Saturday, August 16, 2008

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Property Investing Advice: Signs to check which way property market is heading

ARE property prices still on the way up, or are they heading to a slippery slope already?

If you are confused with so much talk on the property market these days, you are not alone.

One property consultant in a news report may say property prices will go up, but another consultant in the same report will probably say that the high prices cannot be sustained in the current climate.

So, who do you believe?

With the help from well-known market commentators - Chesterton International's research head Colin Tan and Knight Frank's research director Nicholas Mak - The New Paper compiled a checklist of 10 factors for bewildered sellers and buyers to consider before they sign on the dotted line.

Bear in mind that no one factor alone affects property prices because a cocktail of different elements are at play.

But if you do notice more of the following, you'll know that something is brewing.

More homes in the market

Plain Economics 101 - more supply vs same demand, or higher demand vs even higher supply, will eventually lead to lower prices.

For example, if the Housing and Development Board decides to bump up construction of flats in a big way, be prepared for a ripple-down effect on the property market.

Rentals start dropping

Rentals may dip due to a slowdown in demand or more supply in the market.

When rentals start dropping in a weak market, more landlords may have problems meeting their monthly instalments and up to a point, the gap will be so big that they will have to sell the property.

Agents get aggressive

You leave your name at a condo showroom and agents keep calling you, even for other projects that you didn't view.

It means that agents are getting desperate and buyers are not biting.

More units put up for sale

The Straits Times Classifieds on Saturdays come packed with numerous property advertisements, even more than during the 1996 property heydays.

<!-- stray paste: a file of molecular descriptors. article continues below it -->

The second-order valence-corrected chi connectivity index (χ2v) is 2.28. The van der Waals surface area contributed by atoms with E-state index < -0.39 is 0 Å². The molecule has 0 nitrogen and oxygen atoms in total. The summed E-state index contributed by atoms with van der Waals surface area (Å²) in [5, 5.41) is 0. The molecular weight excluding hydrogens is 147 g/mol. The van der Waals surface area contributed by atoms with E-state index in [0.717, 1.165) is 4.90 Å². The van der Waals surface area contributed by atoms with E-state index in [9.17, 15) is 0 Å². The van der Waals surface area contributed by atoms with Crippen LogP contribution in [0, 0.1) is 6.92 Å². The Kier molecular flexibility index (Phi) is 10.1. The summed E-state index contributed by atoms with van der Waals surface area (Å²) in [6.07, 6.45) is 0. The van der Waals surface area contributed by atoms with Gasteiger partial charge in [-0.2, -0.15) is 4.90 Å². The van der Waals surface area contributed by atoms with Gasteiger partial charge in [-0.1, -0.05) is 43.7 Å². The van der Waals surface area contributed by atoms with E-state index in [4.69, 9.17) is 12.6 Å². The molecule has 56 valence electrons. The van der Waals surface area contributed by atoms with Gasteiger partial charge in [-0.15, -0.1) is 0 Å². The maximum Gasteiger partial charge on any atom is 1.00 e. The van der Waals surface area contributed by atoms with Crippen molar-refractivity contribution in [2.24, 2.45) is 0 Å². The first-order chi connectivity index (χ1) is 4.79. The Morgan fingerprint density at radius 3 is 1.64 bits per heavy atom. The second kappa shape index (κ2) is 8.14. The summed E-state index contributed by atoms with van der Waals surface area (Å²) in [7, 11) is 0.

And developers start to launch their projects in double-quick time to beat the rest.

No one's home?

You drive along the expressway at night and you see flanked on both sides newly completed swanky condos, but few lights are switched on, suggesting that the projects are not fully tenanted.

Asking prices have dropped. Again.

If you've been house-hunting, you'll see the signals.

A unit you've been looking at has dropped its selling price three times in the last six months, but no one is buying.

Property not moving

A unit has been advertised for more than six months, but has seen no takers. This means that buying activity has slowed down.

More units put up for rent

This means that the owners could be leveraging.

If the seller can't sell their units in a bad market, they'll try to offset their monthly mortgages by renting out their units instead. This means that buying activity has slowed down.

Economic weakness and uncertainty

If there's economic uncertainty, investors, both locals and foreigners, will be spooked and unwilling to invest in the real estate market for fear of falling prices.

Falling wages & rising unemployment

If companies are freezing recruitment and employment numbers and wages fall, affordability is also affected.